Tom Stoppard's debut 1966 play is proving to be timeless. Its existential concerns are perhaps no longer the stuff of modern philosophy, but they continue to haunt us. Do we know who we are? Are we just acting our parts in a pre-written play? Does life have any meaning if death is its inevitable conclusion?
Stoppard picks up two minor courtiers from Shakespeare's Hamlet and drops them in an unfamiliar place where they find themselves waiting for their future to reveal itself. They pass the time flipping coins and pondering the nature of probability, while the players provide intermittent diversion. Occasionally, they're swept up to play their parts in the production of Hamlet that we assume to be taking place off stage.
Stephen Unwin's English Touring Theatre production sets the play in a bland (albeit brand spanking new) rehearsal room, complete with stacked plastic chairs, white radiators and a bright green fire-exit sign above the door. The effect of this on the opening scene - Rosencrantz and Guildenstern in full Elizabethan costume playing with spare change - leads us to believe they are two actors filling time during rehearsal while awaiting their entrance. An interesting extension of the theatrical conceit, but it would have been a strange production these characters were rehearsing for - we seldom see the characters of Hamlet, Ophelia and the Player in their full archetypal glory.
This is a fast-paced production, which brings out the comedy. However, at times the actorly delivery alienates us from some of the play's subtleties. Of course, Stoppard is playing with the concept of theatricality - what it is to act, to use the imagination, how play is one of the only things that will satisfactorily pass the time until our deaths. However, the performances could afford a little more truth.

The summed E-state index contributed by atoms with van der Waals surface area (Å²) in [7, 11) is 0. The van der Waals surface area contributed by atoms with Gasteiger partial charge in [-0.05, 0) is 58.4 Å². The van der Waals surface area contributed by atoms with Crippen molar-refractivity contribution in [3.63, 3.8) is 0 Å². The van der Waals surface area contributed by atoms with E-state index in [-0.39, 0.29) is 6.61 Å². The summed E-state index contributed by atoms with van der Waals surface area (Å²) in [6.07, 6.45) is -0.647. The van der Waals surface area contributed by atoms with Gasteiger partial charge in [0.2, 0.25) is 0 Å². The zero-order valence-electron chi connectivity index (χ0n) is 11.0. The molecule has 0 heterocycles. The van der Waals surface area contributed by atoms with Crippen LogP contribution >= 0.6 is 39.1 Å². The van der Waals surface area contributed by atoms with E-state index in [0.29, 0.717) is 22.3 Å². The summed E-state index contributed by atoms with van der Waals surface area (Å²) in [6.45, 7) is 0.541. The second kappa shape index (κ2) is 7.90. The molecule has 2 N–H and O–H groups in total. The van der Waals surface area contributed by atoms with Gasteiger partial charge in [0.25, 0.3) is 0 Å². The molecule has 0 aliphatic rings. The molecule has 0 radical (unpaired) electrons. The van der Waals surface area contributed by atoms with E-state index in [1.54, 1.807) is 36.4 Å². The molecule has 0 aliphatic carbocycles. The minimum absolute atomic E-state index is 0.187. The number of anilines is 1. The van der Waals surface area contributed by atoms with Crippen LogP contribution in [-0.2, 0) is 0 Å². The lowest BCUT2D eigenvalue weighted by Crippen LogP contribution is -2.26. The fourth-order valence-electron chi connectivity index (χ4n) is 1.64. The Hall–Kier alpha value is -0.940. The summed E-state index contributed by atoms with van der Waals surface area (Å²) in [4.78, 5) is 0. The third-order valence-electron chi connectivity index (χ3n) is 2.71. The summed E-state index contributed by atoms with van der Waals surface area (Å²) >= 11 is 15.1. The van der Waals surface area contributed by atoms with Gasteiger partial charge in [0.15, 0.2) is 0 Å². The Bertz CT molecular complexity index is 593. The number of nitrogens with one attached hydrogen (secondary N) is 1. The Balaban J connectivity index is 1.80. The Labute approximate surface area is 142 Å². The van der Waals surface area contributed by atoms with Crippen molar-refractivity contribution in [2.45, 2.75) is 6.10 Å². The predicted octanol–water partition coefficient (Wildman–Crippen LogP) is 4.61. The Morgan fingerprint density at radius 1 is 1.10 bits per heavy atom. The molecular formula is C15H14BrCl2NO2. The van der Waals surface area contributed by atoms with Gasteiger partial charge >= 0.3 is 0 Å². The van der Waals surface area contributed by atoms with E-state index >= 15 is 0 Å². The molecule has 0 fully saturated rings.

Not that the machine-gun speed with which Nicholas Rowe and James Wallace as Rosencrantz and Guildenstern deliver their lines should be sacrificed. But perhaps, underneath the ludicrousness of their fictitious situation and the intellectual rigour of their wordplay, these characters' fears, frustrations and confusions are not dissimilar to our own.
That said, this production makes up for what it lacks in understatement with a breathtaking energy and keen sense of fun. James Faulkner excels as the Player and Olly Fox's original music adds clarity to the potentially confusing play-within-a-play-within-a-play-structure.
- Antonia Windsor (reviewed at the Oxford Playhouse)